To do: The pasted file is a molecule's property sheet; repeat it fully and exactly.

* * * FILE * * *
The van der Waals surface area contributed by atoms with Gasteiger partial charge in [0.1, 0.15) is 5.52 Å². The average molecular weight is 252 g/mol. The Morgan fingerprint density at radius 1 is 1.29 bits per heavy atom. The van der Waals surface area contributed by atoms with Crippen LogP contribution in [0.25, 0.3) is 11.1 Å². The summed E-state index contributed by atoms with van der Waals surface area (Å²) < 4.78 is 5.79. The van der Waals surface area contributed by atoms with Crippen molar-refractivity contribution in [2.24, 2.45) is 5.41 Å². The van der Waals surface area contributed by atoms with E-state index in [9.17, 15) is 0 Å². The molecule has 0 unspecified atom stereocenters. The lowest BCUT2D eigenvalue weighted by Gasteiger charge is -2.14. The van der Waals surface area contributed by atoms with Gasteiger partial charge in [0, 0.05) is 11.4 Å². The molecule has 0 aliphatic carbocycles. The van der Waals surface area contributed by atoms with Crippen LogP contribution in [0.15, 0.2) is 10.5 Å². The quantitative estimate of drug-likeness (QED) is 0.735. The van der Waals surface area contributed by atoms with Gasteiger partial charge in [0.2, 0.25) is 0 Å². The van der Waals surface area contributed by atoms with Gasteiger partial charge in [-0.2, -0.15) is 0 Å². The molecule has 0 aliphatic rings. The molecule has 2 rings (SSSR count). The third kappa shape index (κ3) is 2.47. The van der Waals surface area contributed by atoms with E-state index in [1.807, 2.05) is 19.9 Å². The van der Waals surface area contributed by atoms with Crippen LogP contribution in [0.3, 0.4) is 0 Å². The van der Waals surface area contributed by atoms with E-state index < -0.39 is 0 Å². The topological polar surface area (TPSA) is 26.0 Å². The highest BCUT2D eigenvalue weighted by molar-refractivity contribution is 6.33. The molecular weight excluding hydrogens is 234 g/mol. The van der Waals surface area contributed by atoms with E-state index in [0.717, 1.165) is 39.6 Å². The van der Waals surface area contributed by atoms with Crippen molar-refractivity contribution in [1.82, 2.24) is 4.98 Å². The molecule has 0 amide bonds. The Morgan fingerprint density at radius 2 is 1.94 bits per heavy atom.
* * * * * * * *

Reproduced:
The van der Waals surface area contributed by atoms with Gasteiger partial charge in [0.1, 0.15) is 5.52 Å². The average molecular weight is 252 g/mol. The Morgan fingerprint density at radius 1 is 1.29 bits per heavy atom. The van der Waals surface area contributed by atoms with Crippen LogP contribution in [0.25, 0.3) is 11.1 Å². The summed E-state index contributed by atoms with van der Waals surface area (Å²) < 4.78 is 5.79. The van der Waals surface area contributed by atoms with Crippen molar-refractivity contribution in [2.24, 2.45) is 5.41 Å². The van der Waals surface area contributed by atoms with E-state index in [9.17, 15) is 0 Å². The molecule has 0 unspecified atom stereocenters. The lowest BCUT2D eigenvalue weighted by Gasteiger charge is -2.14. The van der Waals surface area contributed by atoms with Gasteiger partial charge in [0, 0.05) is 11.4 Å². The molecule has 0 aliphatic carbocycles. The van der Waals surface area contributed by atoms with Crippen LogP contribution in [0.15, 0.2) is 10.5 Å². The quantitative estimate of drug-likeness (QED) is 0.735. The van der Waals surface area contributed by atoms with Gasteiger partial charge in [0.2, 0.25) is 0 Å². The van der Waals surface area contributed by atoms with Gasteiger partial charge in [-0.2, -0.15) is 0 Å². The molecule has 0 aliphatic rings. The molecule has 2 rings (SSSR count). The third kappa shape index (κ3) is 2.47. The van der Waals surface area contributed by atoms with E-state index in [1.807, 2.05) is 19.9 Å². The van der Waals surface area contributed by atoms with Crippen LogP contribution in [0.3, 0.4) is 0 Å². The van der Waals surface area contributed by atoms with E-state index < -0.39 is 0 Å². The topological polar surface area (TPSA) is 26.0 Å². The highest BCUT2D eigenvalue weighted by molar-refractivity contribution is 6.33. The molecular weight excluding hydrogens is 234 g/mol. The van der Waals surface area contributed by atoms with E-state index in [0.717, 1.165) is 39.6 Å². The van der Waals surface area contributed by atoms with Crippen molar-refractivity contribution in [1.82, 2.24) is 4.98 Å². The molecule has 0 amide bonds. The Morgan fingerprint density at radius 2 is 1.94 bits per heavy atom.